Reb Reuven, who was constantly occupied with Torah pursuits, did not deal at all with the economic matters of his home, nor with the incidental business of the Rabbinate. The Rebbetzin Dvorale took care of all these matters. She continued to purchase property, in addition to from the property which she had brought into the marriage. Reb Reuven's house was next to the synagogue in the old city. The Rebbetzin purchased property on the other side of the river, in the place where her son Rev Shmuel would later set up his home. She leased this land to the neighboring non-Jews as pastureland. A long time later, after Reb Reuven had passed away, she sold these properties one by one, whenever she had to marry off one of her sons or daughters.

Reb Reuven conducted Rabbinical judicial matters along with the Rabbinical Judge Reb Itche, who was not one of his Chasidim. They generally got along, but there were occasions when there was friction between them.

On one occasion, when two plaintiffs requested a Rabbinical judgement on a certain issue, the Rabbi and the Judge debated the law, and Reb Reuven physically pushed the Judge Reb Itche in the heat of the debate. Reb Itche fainted and had to be brought to his home. Reb Reuven felt very bad about this matter, but he felt that it was not in keeping with his honor to apologize, until the head of the community Reb Daniel Gewirtz ordered him to apologize to the Judge, with the threat that if he would not make amends, "He would send him under guard to Rozwadow", from whence he had come. Even after that occasion, peace did not reign between the head of the Rabbinical court and the Judge.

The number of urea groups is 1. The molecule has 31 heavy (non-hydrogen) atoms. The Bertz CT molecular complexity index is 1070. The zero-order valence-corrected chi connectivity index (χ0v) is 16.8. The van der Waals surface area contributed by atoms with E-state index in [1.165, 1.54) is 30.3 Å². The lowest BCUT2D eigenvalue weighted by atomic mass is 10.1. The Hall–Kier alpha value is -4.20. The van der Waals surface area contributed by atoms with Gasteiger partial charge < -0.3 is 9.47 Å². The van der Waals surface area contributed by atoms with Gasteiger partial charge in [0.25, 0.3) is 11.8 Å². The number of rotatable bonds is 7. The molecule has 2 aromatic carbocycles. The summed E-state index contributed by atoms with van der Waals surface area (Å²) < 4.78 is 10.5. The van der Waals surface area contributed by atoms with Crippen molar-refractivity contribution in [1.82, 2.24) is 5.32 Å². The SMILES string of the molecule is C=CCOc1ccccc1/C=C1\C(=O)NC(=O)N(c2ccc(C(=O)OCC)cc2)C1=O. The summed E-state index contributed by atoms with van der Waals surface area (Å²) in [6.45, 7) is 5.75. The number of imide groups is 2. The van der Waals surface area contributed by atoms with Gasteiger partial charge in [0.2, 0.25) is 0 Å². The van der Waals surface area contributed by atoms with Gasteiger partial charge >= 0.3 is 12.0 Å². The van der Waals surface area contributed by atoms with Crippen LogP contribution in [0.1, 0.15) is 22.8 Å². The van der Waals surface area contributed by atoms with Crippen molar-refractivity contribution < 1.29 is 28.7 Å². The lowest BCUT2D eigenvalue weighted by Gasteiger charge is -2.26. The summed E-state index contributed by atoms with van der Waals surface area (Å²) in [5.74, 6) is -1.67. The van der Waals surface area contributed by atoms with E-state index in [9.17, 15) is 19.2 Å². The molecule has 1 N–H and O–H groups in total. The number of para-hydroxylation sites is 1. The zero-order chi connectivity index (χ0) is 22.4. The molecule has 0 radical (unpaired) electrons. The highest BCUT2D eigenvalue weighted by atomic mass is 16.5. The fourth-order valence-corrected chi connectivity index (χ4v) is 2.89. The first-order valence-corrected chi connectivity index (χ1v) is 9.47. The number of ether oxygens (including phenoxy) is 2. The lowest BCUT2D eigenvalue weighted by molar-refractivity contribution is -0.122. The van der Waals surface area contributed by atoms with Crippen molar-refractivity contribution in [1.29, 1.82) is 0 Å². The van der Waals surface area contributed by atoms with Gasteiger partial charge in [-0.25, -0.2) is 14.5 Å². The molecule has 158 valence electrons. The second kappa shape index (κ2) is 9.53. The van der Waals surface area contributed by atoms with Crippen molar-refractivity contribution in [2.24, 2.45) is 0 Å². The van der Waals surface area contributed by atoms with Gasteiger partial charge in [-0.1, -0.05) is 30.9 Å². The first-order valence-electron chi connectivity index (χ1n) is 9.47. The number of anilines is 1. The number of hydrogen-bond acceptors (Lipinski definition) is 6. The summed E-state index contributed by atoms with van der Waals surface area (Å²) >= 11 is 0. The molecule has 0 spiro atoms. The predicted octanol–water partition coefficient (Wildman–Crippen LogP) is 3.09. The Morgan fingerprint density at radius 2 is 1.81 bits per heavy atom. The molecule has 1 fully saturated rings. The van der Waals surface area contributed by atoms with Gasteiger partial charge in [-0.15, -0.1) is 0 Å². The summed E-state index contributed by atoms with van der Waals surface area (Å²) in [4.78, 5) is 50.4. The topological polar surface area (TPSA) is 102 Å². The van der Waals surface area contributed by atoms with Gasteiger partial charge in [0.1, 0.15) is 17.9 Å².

About this they relate: Once Reb Leibush the shochet [52], the father of Reb Tovia the shochet, came to Reb Reuven with a complaint against the Judge Reb Itche that he had permitted as kosher an animal who had a lesion on the lung in the shape of the letter vav. Reb Reuven called the Judge and requested that he repeal this decision. Reb Itche refused to do so, and Reb Reuven commanded that all the synagogues should issue a declaration that those who had bought this meat should be aware that it is not kosher.

When Reb Itche, who never ate the meat of cattle at all, heard of this declaration, he asked that some meat of that animal be bought for him, and he ate it. A dispute broke out in the city, and the heads of the community sent an emissary to consult with the Rabbi of Lwow, Reb Yitzchak Shmelkes, the author of the book "Beis Yitzchak". He decided in favor of Reb Yitzchak Zilberman, and decreed a fast upon all those who spread a bad name on the kosher food.

{photo page 29 bottom – Road to the Railway Station}

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The Rabbi Reb Alter

This dispute did not weaken the commitment of the Chasidim of Dembitz to their Rabbi. This commitment continued to grow with the passing of Reb Reuven, when his eldest son Reb Alter inherited his position. Rab Alter had a blend of the qualities of a pious individual with an awareness of the ways of the world.